Fifteen years later, Vijay is the right-hand man of Mumbai drug lord Rauf Lala (Rishi Kapoor). The unusual career move is part of Vijay’s convoluted long-term plan to acquire enough power to challenge Kancha and kill him, though it estranges him from his mother and young sister.

Agneepath is wonderfully atmospheric and beautiful to look at. Kancha lives in a dilapidated, evil-looking mansion decorated in deep blues and greys. Vijay’s sweetheart, Kaali (Priyanka Chopra), is depicted surrounded by vivid reds and cheerful colors. But the stunning visuals can’t distract from a story and characters that feel underdeveloped.

I’m willing to accept that Vijay chooses a method of revenge more complicated than 1) return to Mandwa, 2) shoot Kancha, in order to relay a parable about not abandoning one’s principles. But, for the parable to be effective, Vijay has to be a good guy at his core. I’m not convinced that he is.

Sure, he donates money to the impoverished residents of his neighborhood, but so does Rauf Lala. It’s an easy way for mafia dons to ensure that folks ignore their nefarious activities, and Lala is worse than most.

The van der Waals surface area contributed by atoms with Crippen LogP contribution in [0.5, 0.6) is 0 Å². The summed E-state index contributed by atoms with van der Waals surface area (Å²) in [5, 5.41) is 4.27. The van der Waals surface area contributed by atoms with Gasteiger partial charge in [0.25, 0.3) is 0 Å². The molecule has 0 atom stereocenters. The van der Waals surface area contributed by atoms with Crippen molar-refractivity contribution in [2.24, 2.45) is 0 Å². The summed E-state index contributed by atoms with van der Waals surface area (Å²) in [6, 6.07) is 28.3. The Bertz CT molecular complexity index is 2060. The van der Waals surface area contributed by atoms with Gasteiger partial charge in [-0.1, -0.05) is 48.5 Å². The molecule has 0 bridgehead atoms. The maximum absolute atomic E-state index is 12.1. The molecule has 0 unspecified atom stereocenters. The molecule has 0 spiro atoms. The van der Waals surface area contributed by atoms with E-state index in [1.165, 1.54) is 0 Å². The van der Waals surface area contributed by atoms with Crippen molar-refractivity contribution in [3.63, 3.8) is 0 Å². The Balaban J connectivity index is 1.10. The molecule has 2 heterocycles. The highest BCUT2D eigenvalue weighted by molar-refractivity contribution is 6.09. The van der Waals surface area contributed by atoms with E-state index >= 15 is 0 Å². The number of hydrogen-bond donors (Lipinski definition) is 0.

In addition to peddling drugs, Lala runs a sex-trafficking operation, selling young girls to the highest bidder. Not until Lala is hospitalized — and after Vijay has made himself Lala’s heir-apparent — does Vijay set the captive girls free. So, for fifteen years, Vijay turned a blind eye, as girls younger than his own sister were sold into prostitution. Not exactly the actions of a hero.

A bigger problem than whether Vijay really is Robin Hood at heart is that there’s not much character development to speak of. We just don’t know much about him. What does a sweet girl like Kaali see in Vijay? Why does righteous police inspector Gaitonde (Om Puri) have a soft spot for him?

Despite the movie being nearly three hours long, it feels as though the characters — especially Kaali and Kancha — have little to do. It’s an unfortunate waste of a talented cast. All of the emotional scenes are reserved for the final hour of the movie, well after the window for character development has closed.

The movie on the whole is terribly violent, particularly a machete killing spree performed by transvestite prostitutes. There are a couple of vibrant and entertaining dance numbers, including a cameo by Katrina Kaif, but they aren’t worth enduring the rest of Agneepath‘s overly-long story.